To Turn the Hearts of the Fathers to the Children

---By Joseph Wang

The church here has been studying the Gospel of Luke lately. In Chapter One the angel Gabriel appeared to Zachariah and informed him that his petition to have a son would be answered. Furthermore, many things concerning this son were revealed at that time. Among these, a clause "to turn the hearts of the fathers to the children" was mentioned (Luke 1: 17 b). I believe I have read this Gospel at least a couple of times in the past. Each time this particular clause did not catch my attention, nor touch me. However, it really struck me this time. I wondered what the intrinsic significance of this clause is. I have checked several reference books; unfortunately they offered little help to me. Before going on from here, I would like to say loudly and clearly that it is not my intention at all to explain this clause. Rather, I wish to only write down my inspiration as follows.

In our tradition, the father in a family is usually the head and dominates over his children and all family matters. We are not to say that the father's thinking, concept, will, decision etc. are wrong or evil. We can say fairly and certainly, however, that usually he will not think what his children think, consider, wish, want or need. What he thinks and decides are only from his own view point: this is good for his children, and that is not good for his children, and so forth. Consequently, the decisions the father makes may be good, applicable and workable, but sometimes may not be so. This perhaps is the so-called generation gap and some unpleasant relationship may develop as a result.

At this juncture we may ask how we can avoid this kind of situation. The answer may lie in the clause "to turn the hearts of the fathers to the children". This clause may be so interpreted that the father should take his children's heart as his heart, their mind as his mind, and their interest as his interest. This means he should think what they think and consider what they consider. In this way, the father and the children may be of the same mind (Rom.12: 16 a, 15: 5 b; 1 Peter 3:8 a) and think the same thing (2 Cor. 13: 11 b; Phil. 2:2 b, 4:2 b). Thus a harmonious relationship, an atmosphere of one accord, may be achieved in the family.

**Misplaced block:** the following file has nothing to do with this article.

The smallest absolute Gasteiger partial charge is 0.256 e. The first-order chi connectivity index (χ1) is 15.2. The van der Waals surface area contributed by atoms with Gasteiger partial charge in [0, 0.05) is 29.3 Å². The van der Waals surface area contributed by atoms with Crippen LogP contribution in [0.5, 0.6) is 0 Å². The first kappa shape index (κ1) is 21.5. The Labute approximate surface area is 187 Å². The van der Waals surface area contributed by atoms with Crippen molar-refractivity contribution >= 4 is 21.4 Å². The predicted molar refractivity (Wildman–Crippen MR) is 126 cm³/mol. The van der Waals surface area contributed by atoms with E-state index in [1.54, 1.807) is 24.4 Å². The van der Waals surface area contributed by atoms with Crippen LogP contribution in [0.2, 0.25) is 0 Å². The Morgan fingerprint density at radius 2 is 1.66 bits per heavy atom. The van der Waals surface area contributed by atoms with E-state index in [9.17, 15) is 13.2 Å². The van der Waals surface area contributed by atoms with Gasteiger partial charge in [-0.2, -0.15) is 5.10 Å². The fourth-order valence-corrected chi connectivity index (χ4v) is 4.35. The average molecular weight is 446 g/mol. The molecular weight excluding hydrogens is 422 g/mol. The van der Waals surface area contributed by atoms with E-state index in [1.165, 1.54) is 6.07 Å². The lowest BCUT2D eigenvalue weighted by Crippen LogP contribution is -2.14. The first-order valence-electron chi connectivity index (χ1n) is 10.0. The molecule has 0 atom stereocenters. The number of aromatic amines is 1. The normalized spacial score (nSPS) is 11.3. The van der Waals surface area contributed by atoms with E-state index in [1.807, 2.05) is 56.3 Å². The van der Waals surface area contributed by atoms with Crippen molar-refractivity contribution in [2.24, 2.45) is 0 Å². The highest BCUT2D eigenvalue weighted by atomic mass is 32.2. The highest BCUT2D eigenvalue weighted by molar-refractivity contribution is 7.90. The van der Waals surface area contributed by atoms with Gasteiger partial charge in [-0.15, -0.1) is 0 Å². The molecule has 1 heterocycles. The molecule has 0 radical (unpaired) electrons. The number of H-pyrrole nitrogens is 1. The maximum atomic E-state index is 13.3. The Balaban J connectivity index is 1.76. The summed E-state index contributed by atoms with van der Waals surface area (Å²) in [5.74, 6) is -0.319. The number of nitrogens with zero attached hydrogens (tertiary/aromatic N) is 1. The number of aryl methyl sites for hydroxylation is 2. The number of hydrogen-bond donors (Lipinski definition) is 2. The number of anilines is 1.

Similarly, this can also be applied in serving the young saints in our church. We serving ones surely need to know the ones we serve in a deeper way, not only their person and personality, but also their mind, thinking and need. This requires our time and effort to play with them, blend with them, open to them, cherish and nourish them, supply them instead of demanding from them, eventually to gain their hearts. Only then can service be healthy, effective and fruitful.

This does not mean that the fathers should totally satisfy their children's desire, nor the serving ones to the young saints. There should be a proper boundary established where you or they cannot cross over and you have to hold firmly on that line. Both parties should learn or be taught to know and practice this principle. Otherwise, a messy and unmanageable situation would be developed.

Furthermore, the clause "to turn the hearts of the fathers to the children" was quoted from a verse in the Old Testament, where he --- Elijah, realized as John the Baptist in Luke 1 --- will turn the hearts of the fathers to their children, and the hearts of the children to the fathers (Mal 4: 6 a). We really need to worship our Lord and to see how wise, beautiful, complete and perfect His words are. It is not just one-way demanding, but rather two-way cooperation and complementing one another.

This principle may be applied to all the human relations, including marriages. Indeed God's love and wisdom are clearly expressed here. The balance, mutuality, peace and harmony can surely and fully be realized. We all should see this, and all the families need this. Even more, our church should practice this. Only then can Psalm 133, a song of ascents of King David, be truly experienced and enjoyed.

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